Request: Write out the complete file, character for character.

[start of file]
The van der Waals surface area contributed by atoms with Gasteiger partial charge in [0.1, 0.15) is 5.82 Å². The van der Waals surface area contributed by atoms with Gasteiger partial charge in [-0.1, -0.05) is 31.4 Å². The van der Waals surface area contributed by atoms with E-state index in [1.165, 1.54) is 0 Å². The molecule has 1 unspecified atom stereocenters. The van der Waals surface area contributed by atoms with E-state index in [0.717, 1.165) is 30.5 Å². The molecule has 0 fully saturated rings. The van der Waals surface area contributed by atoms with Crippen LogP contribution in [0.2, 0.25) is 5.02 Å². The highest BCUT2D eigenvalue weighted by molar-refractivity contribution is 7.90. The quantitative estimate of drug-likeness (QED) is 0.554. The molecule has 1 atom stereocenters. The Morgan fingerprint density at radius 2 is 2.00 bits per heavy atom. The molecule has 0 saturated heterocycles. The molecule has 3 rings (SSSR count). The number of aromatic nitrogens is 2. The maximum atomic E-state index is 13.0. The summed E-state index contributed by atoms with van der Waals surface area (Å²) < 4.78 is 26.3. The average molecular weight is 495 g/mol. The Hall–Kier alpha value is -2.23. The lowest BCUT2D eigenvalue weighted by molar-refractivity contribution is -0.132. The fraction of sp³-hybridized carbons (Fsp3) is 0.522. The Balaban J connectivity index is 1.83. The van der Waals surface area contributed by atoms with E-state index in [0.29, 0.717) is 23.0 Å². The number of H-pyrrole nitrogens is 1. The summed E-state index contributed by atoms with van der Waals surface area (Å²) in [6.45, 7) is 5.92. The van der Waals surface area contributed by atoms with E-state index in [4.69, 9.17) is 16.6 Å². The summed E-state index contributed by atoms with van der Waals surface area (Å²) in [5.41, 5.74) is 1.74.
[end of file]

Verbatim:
The van der Waals surface area contributed by atoms with Gasteiger partial charge in [0.1, 0.15) is 5.82 Å². The van der Waals surface area contributed by atoms with Gasteiger partial charge in [-0.1, -0.05) is 31.4 Å². The van der Waals surface area contributed by atoms with E-state index in [1.165, 1.54) is 0 Å². The molecule has 1 unspecified atom stereocenters. The van der Waals surface area contributed by atoms with E-state index in [0.717, 1.165) is 30.5 Å². The molecule has 0 fully saturated rings. The van der Waals surface area contributed by atoms with Crippen LogP contribution in [0.2, 0.25) is 5.02 Å². The highest BCUT2D eigenvalue weighted by molar-refractivity contribution is 7.90. The quantitative estimate of drug-likeness (QED) is 0.554. The molecule has 1 atom stereocenters. The Morgan fingerprint density at radius 2 is 2.00 bits per heavy atom. The molecule has 0 saturated heterocycles. The molecule has 3 rings (SSSR count). The number of aromatic nitrogens is 2. The maximum atomic E-state index is 13.0. The summed E-state index contributed by atoms with van der Waals surface area (Å²) < 4.78 is 26.3. The average molecular weight is 495 g/mol. The Hall–Kier alpha value is -2.23. The lowest BCUT2D eigenvalue weighted by molar-refractivity contribution is -0.132. The fraction of sp³-hybridized carbons (Fsp3) is 0.522. The Balaban J connectivity index is 1.83. The van der Waals surface area contributed by atoms with E-state index in [0.29, 0.717) is 23.0 Å². The number of H-pyrrole nitrogens is 1. The summed E-state index contributed by atoms with van der Waals surface area (Å²) in [6.45, 7) is 5.92. The van der Waals surface area contributed by atoms with E-state index in [4.69, 9.17) is 16.6 Å². The summed E-state index contributed by atoms with van der Waals surface area (Å²) in [5.41, 5.74) is 1.74.